Photo Credit: American Airlines
Explore The Hidden Area On Planes Where Pilots And Crew Go To Rest
Have you ever wondered where flight attendants and pilots go to rest on long flights? There are secret areas on widebody aircraft called Crew Rest Compartments.
Related: American Express And Delta Air Lines Unveil The First-Ever Credit Card Made From A Boeing 747
So why haven’t you noticed this before?
Crew Rest Compartments are hidden from public view and passengers are unable to access them. These compartments are located above the main cabin on Boeing 787s and Airbus A350s. On older aircraft, they’re often located in the cargo hold or main cabin.
Pilots’ compartments are generally located above the cockpit and have two bunks and a recliner seat. The cabin crew has six bunks, or more, located above the aft galley, which is the area in the rear of the aircraft where food and drinks are stored.
When purchasing an aircraft, airlines are able to choose the configuration of crew rest areas. The Federal Aviation Administration (FAA) set main parameters, such as being “in a location where intrusive noise, odors, and vibration have minimum effect on sleep.” The bunks must be temperature-controlled and crew members must be able to adjust the lighting.
Bunks have to be 78 by 30 inches and have at least 35 cubic feet of space around them. There must be a communal space for entering and exiting and changing of 65 cubic feet or greater.
Susannah Carr, an United Airlines flight attendant tells CNN Travel, “They have a padded mattress, an air vent to keep the air circulating and temperature controls so you can keep it cooler or warmer, and we’re provided with linens, usually similar to the ones used in business class on our international flights. I like them — but I’m also only about 5 foot 8 inches, so if you put a 6 foot 4 inch person in there, they might be a little tight.”
The compartments are comparable to a Japanese capsule hotel. There are no windows, but it’s a great space for sleeping and there are power outlets and a light. Safety equipment like seat belt lights, oxygen masks, and an intercom is mandatory.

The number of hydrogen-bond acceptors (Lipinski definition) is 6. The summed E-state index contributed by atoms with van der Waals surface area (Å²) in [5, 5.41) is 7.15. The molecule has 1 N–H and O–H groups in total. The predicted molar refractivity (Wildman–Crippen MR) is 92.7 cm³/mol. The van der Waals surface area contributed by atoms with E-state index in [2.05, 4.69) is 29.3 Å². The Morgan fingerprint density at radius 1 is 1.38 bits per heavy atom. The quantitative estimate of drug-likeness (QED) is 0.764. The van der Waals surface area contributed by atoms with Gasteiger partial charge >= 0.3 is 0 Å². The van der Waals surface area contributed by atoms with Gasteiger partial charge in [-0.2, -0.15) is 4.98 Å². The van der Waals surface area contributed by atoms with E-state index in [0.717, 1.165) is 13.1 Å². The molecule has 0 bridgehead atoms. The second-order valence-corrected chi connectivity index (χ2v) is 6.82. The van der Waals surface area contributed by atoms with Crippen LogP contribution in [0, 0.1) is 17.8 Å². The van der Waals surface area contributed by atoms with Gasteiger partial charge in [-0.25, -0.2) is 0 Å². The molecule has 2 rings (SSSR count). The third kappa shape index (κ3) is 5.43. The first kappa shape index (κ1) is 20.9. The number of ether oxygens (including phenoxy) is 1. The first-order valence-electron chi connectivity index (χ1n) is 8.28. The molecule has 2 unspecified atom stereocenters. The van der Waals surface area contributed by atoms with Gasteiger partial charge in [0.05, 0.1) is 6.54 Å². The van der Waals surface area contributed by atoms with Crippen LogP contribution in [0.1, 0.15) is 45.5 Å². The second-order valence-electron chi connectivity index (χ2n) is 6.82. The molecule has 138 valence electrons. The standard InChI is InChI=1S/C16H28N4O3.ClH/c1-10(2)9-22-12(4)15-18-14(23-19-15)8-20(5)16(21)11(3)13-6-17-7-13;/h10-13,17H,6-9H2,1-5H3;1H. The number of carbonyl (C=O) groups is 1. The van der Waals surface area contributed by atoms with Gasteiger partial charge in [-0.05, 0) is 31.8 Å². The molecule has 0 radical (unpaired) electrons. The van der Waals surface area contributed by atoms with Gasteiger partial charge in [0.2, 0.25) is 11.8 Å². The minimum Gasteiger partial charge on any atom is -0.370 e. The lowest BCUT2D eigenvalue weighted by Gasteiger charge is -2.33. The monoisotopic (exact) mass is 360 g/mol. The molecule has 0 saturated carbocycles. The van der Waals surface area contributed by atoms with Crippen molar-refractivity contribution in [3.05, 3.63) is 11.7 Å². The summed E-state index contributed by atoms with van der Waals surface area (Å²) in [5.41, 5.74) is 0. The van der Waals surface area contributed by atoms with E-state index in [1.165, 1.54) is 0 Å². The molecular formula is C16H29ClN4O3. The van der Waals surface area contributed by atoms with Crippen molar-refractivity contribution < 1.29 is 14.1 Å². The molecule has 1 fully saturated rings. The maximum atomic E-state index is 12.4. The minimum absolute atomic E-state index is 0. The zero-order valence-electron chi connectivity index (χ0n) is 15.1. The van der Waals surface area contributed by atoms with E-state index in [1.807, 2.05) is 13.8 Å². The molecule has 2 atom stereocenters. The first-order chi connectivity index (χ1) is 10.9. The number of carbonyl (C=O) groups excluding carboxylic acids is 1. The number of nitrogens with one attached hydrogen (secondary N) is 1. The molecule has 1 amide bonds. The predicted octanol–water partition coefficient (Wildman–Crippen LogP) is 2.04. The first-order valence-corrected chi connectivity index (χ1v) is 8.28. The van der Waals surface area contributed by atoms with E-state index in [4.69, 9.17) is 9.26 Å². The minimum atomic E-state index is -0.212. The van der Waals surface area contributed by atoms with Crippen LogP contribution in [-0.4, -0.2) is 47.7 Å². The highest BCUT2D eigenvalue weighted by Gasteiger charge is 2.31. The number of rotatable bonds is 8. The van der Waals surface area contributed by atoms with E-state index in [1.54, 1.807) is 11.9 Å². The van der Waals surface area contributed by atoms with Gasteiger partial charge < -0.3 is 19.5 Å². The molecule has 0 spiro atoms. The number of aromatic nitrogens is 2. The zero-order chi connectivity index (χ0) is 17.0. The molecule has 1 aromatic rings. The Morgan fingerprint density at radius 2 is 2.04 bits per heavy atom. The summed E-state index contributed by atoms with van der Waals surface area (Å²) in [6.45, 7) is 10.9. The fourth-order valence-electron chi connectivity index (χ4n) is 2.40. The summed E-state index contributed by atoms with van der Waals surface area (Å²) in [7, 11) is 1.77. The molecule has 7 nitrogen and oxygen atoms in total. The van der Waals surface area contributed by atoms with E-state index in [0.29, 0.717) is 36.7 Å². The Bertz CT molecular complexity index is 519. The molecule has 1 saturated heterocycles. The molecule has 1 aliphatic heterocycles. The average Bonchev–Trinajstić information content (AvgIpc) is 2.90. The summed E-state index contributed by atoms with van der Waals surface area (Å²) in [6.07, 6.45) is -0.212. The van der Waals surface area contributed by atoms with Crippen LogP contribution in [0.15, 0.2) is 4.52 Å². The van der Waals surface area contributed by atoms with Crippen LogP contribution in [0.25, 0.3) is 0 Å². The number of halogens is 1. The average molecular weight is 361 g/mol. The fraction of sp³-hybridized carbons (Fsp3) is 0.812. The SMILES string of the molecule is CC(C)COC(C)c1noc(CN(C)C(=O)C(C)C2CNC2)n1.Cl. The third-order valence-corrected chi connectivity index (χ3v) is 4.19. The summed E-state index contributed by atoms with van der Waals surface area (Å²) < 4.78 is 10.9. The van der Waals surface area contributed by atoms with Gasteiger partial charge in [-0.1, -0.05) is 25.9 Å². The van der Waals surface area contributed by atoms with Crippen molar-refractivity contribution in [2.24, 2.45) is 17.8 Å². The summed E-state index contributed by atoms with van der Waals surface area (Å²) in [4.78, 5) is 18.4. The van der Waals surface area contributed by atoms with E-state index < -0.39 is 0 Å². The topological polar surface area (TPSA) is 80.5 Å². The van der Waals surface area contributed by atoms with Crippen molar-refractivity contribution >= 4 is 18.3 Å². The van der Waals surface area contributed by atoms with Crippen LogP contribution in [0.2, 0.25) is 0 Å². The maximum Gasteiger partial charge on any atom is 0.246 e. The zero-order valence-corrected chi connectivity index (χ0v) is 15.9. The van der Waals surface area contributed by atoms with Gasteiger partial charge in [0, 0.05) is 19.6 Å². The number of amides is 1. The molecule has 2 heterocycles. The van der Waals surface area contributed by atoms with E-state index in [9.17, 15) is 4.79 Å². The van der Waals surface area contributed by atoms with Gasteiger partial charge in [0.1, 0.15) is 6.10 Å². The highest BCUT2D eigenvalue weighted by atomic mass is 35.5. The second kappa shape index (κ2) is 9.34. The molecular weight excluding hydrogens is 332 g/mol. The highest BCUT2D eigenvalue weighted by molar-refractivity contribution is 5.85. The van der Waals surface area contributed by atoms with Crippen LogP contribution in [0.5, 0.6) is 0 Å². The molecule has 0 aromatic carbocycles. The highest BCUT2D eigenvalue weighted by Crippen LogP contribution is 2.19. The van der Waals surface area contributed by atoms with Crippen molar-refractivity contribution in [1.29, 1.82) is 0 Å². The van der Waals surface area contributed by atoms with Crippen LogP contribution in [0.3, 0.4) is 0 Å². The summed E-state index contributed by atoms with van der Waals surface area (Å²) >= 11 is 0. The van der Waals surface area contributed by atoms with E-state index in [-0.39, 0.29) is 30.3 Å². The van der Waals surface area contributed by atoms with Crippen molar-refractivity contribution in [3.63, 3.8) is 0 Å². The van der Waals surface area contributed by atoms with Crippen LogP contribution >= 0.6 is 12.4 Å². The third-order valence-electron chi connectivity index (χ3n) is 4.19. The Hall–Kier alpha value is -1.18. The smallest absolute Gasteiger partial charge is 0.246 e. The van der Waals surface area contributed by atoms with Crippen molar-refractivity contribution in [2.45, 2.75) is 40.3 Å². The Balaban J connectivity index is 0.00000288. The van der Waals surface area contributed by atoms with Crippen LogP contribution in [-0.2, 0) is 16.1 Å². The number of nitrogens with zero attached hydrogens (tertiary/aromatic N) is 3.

Carr reveals that, “The bunks can be wider than first class and for me personally, depending on the aircraft, I get more legroom.”
Hidden from passengers
Most passengers walking by the compartments may think it’s just a closet. The compartments are meant to be hidden. When the door is opened, there’s a ladder to go upstairs. On older aircraft, the ladder would lead downstairs.
“The bunks are either open on the side or one end, so you can crawl in — I sometimes jokingly refer to them as ‘the catacombs,’” says Carr.
On Boeing 767s, rest areas are in the main cabin and are recliner seats surrounded by curtains.
Carr explains, “They are very heavy curtains, they block out light and a good amount of sound, but not if you’ve got an energetic crowd on the plane or an upset child. We’ve had passengers open the curtains, looking for something or thinking they’d be going into the galley, so it’s not necessarily the best rest.”
Rest is important
On long flights, cabin crews spend about 10% of their time in the rest compartments.
This time allows crew members to eat, drink and rest to recharge and show up as their best selves.
“Sometimes I can unwind and I can sleep, other times my body’s just not ready for a nap. But because we’re on a break, we’re allowed to use our phones, so we could watch a movie on it, or read a book,” says Carr.
Crew Rest Compartments are closed during taxi, takeoff and landing. There is a cabin manager who oversees the compartment. The manager gets a special bunk located near the entrance and they’re able to communicate with the rest of the cabin crew and the pilots.
“Everything in our industry is seniority based, from the schedule you fly to the routes you can hold, to your days off. The longer you’ve been there, the better the perks and one of those perks is picking your crew break time — we go on seniority order, so the person who’s the most senior on the flight gets to choose whether they prefer the first break or the second break, and then you go through the list until everyone has breaks,” explains Carr.
Passenger access to Crew Rest Compartments is not allowed.
Related: What No One Tells You About Being A Flight Attendant